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IBM Canada invests $65 million for innovative collaborations

by Jason Winders | March 30, 2016

IBM Canada invests in innovative collaborations

A renewed commitment from IBM Canada Ltd., will allow Western to continue to invest – and re-invest – in the necessary people and projects to push our society forward.

In November, a new $65-million investment from IBM Canada Ltd. enabled the Southern Ontario Smart Computing Innovation Platform (SOSCIP) to add new areas of focus to its collaborative research-and-development mandate and double the number of academic institutions in the consortium. IBM’s investment comes in the way of agile, advanced computing infrastructure and big data analytics, as well as related support through research, IT and business expertise.

Created in 2012, SOSCIP supports collaborations between academic researchers and small- and medium-sized companies using advanced computing and big data analytics. The ultimate goal is for these projects to bring new products and services to market.

Founded with a focus on research into five core areas – cities, health, energy, water and advanced computing – IBM’s renewed investment expands the project’s scope into four new areas – mining, advanced manufacturing, cybersecurity and digital media. SOSCIP will place a strategic emphasis on commercialization and partnerships with medium-sized companies to help them adopt advanced computing and big data analytics technologies.

IBM’s latest investment was also critical to securing matching funding required to generate support of the Federal Economic Development Agency for Southern Ontario (FedDev Ontario).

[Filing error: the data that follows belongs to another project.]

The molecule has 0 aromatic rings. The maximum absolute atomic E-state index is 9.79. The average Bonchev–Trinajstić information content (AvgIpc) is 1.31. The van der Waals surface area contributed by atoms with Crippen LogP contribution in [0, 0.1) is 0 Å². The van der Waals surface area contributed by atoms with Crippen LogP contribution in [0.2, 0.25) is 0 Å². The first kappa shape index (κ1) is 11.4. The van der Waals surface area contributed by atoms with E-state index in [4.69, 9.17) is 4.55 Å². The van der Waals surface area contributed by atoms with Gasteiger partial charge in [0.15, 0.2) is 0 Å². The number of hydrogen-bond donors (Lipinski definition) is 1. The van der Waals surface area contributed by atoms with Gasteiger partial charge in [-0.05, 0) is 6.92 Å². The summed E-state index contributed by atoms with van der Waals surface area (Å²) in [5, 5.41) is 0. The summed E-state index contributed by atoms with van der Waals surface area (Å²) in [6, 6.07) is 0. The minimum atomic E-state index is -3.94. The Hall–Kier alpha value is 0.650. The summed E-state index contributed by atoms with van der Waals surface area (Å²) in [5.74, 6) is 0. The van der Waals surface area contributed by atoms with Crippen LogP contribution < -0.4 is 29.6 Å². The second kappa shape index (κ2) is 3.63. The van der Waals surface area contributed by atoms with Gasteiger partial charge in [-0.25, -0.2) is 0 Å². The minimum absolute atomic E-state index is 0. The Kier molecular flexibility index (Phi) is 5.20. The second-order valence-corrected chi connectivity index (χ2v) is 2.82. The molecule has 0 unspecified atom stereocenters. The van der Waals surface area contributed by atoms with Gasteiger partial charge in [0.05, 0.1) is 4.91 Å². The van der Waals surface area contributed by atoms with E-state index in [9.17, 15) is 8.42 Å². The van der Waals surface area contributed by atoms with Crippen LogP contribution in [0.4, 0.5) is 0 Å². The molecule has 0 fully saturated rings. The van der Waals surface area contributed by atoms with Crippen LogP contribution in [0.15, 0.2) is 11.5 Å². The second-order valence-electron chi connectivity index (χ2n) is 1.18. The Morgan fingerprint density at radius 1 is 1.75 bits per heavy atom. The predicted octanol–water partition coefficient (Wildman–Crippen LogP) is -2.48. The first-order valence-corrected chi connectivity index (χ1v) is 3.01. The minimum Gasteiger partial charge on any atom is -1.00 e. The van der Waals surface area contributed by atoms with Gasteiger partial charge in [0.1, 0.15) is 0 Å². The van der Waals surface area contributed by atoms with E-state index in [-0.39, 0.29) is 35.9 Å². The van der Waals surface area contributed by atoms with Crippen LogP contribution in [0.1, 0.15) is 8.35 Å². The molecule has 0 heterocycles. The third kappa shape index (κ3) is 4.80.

IBM’s original investment funded several projects at Western with tremendous impacts, including:

  • Computer Science professor Mark Daley uses agile and cloud computing for the analysis of functional MRIs. His team has been able to reduce the time from when a patient is scanned to when a doctor is able to provide analysis from weeks to hours or even minutes. For patients, this can lead to faster treatment and better health outcomes;
  • Civil and Environmental Engineering professor Girma Bitsuamlak, Canada Research Chair in Wind Engineering, works to fortify urban infrastructure against thunderstorms and winter snowstorms utilizing IBM stream software on hybrid numerical and experimental wind testing research; and
  • Earth Science professor Neil Banerjee and Computer Science professor Michael Bauer use IBM analytical tools to help mining companies find mineral deposits that are deeply buried or in remote locations.

“Western is very proud to co-lead the SOSCIP project with the University of Toronto and its team, and we are thrilled to have such a strong relationship with IBM as our lead industrial partner,” said Amit Chakma, Western president. “With this additional investment, we will continue to increase confidence in the digital economy through improved online security, empower health professionals to more quickly provide accurate diagnoses, and prepare businesses to identify risks and take advantage of new opportunities. This is where research has impact – in our communities.”

This article appeared in the Spring 2016 edition of Impact Western
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